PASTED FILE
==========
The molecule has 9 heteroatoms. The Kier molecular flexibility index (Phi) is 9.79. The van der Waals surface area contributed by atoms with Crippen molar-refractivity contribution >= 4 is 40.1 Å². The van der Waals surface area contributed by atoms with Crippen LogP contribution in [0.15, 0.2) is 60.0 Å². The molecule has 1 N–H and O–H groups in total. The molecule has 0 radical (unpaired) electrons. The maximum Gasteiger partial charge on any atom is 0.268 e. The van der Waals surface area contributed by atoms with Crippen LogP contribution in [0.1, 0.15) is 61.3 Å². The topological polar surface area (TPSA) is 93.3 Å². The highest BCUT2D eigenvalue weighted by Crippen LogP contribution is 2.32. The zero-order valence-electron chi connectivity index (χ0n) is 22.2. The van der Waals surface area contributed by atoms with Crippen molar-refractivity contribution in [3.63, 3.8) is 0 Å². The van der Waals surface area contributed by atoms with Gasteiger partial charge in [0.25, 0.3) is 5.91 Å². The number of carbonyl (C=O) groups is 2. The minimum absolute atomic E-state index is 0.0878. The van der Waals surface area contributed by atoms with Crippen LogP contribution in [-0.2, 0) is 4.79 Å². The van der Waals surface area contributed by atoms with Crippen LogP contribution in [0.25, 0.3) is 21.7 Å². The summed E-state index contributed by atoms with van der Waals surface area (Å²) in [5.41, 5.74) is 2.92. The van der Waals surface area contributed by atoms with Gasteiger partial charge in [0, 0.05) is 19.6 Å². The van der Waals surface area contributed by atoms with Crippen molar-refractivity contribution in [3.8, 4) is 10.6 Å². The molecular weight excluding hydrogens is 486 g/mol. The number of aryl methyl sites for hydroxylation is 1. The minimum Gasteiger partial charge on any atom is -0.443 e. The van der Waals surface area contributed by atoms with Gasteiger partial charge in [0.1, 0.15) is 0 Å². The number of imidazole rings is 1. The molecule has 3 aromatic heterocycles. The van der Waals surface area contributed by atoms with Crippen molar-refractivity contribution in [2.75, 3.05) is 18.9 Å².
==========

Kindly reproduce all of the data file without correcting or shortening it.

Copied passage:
The molecule has 9 heteroatoms. The Kier molecular flexibility index (Phi) is 9.79. The van der Waals surface area contributed by atoms with Crippen molar-refractivity contribution >= 4 is 40.1 Å². The van der Waals surface area contributed by atoms with Crippen LogP contribution in [0.15, 0.2) is 60.0 Å². The molecule has 1 N–H and O–H groups in total. The molecule has 0 radical (unpaired) electrons. The maximum Gasteiger partial charge on any atom is 0.268 e. The van der Waals surface area contributed by atoms with Crippen LogP contribution in [0.1, 0.15) is 61.3 Å². The topological polar surface area (TPSA) is 93.3 Å². The highest BCUT2D eigenvalue weighted by Crippen LogP contribution is 2.32. The zero-order valence-electron chi connectivity index (χ0n) is 22.2. The van der Waals surface area contributed by atoms with Crippen molar-refractivity contribution in [3.63, 3.8) is 0 Å². The van der Waals surface area contributed by atoms with Gasteiger partial charge in [0.25, 0.3) is 5.91 Å². The number of carbonyl (C=O) groups is 2. The minimum absolute atomic E-state index is 0.0878. The van der Waals surface area contributed by atoms with Crippen LogP contribution in [-0.2, 0) is 4.79 Å². The van der Waals surface area contributed by atoms with Crippen LogP contribution in [0.25, 0.3) is 21.7 Å². The summed E-state index contributed by atoms with van der Waals surface area (Å²) in [5.41, 5.74) is 2.92. The van der Waals surface area contributed by atoms with Gasteiger partial charge in [0, 0.05) is 19.6 Å². The van der Waals surface area contributed by atoms with Crippen molar-refractivity contribution in [3.8, 4) is 10.6 Å². The molecular weight excluding hydrogens is 486 g/mol. The number of aryl methyl sites for hydroxylation is 1. The minimum Gasteiger partial charge on any atom is -0.443 e. The van der Waals surface area contributed by atoms with Gasteiger partial charge in [0.1, 0.15) is 0 Å². The number of imidazole rings is 1. The molecule has 3 aromatic heterocycles. The van der Waals surface area contributed by atoms with Crippen molar-refractivity contribution in [2.75, 3.05) is 18.9 Å².